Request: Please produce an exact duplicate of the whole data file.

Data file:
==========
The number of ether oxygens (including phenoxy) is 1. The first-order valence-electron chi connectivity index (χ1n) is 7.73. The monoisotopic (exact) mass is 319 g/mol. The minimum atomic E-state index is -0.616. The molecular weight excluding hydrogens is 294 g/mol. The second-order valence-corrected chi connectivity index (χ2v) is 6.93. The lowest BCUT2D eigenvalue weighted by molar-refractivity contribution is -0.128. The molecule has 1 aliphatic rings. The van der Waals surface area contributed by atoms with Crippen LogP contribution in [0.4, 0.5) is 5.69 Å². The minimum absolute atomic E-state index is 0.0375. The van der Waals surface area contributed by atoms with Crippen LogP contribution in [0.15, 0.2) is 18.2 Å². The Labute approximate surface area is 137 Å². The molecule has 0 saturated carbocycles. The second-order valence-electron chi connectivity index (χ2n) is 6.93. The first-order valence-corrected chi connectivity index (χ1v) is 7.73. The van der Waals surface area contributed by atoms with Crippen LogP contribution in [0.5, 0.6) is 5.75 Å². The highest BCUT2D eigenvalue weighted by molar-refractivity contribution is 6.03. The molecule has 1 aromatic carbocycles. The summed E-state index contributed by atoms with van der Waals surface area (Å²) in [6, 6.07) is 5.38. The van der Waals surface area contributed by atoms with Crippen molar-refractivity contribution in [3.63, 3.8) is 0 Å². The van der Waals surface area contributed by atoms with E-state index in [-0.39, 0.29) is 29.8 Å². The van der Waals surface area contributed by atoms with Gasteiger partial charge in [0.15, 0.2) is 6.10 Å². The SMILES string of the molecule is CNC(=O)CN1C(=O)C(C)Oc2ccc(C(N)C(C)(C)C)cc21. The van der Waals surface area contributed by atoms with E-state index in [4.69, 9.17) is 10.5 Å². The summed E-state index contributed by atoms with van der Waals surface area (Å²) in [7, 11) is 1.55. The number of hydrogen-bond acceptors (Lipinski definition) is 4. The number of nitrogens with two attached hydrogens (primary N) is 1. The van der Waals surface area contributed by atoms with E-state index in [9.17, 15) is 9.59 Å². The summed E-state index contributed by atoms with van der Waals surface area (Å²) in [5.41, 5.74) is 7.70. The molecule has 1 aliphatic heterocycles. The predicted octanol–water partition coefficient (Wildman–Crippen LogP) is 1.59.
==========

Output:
The number of ether oxygens (including phenoxy) is 1. The first-order valence-electron chi connectivity index (χ1n) is 7.73. The monoisotopic (exact) mass is 319 g/mol. The minimum atomic E-state index is -0.616. The molecular weight excluding hydrogens is 294 g/mol. The second-order valence-corrected chi connectivity index (χ2v) is 6.93. The lowest BCUT2D eigenvalue weighted by molar-refractivity contribution is -0.128. The molecule has 1 aliphatic rings. The van der Waals surface area contributed by atoms with Crippen LogP contribution in [0.4, 0.5) is 5.69 Å². The minimum absolute atomic E-state index is 0.0375. The van der Waals surface area contributed by atoms with Crippen LogP contribution in [0.15, 0.2) is 18.2 Å². The Labute approximate surface area is 137 Å². The molecule has 0 saturated carbocycles. The second-order valence-electron chi connectivity index (χ2n) is 6.93. The first-order valence-corrected chi connectivity index (χ1v) is 7.73. The van der Waals surface area contributed by atoms with Crippen LogP contribution in [0.5, 0.6) is 5.75 Å². The highest BCUT2D eigenvalue weighted by molar-refractivity contribution is 6.03. The molecule has 1 aromatic carbocycles. The summed E-state index contributed by atoms with van der Waals surface area (Å²) in [6, 6.07) is 5.38. The van der Waals surface area contributed by atoms with Crippen molar-refractivity contribution in [3.63, 3.8) is 0 Å². The van der Waals surface area contributed by atoms with E-state index in [-0.39, 0.29) is 29.8 Å². The van der Waals surface area contributed by atoms with Gasteiger partial charge in [0.15, 0.2) is 6.10 Å². The SMILES string of the molecule is CNC(=O)CN1C(=O)C(C)Oc2ccc(C(N)C(C)(C)C)cc21. The van der Waals surface area contributed by atoms with E-state index in [4.69, 9.17) is 10.5 Å². The summed E-state index contributed by atoms with van der Waals surface area (Å²) in [7, 11) is 1.55. The number of hydrogen-bond acceptors (Lipinski definition) is 4. The number of nitrogens with two attached hydrogens (primary N) is 1. The van der Waals surface area contributed by atoms with E-state index in [9.17, 15) is 9.59 Å². The summed E-state index contributed by atoms with van der Waals surface area (Å²) in [5.41, 5.74) is 7.70. The molecule has 1 aliphatic heterocycles. The predicted octanol–water partition coefficient (Wildman–Crippen LogP) is 1.59.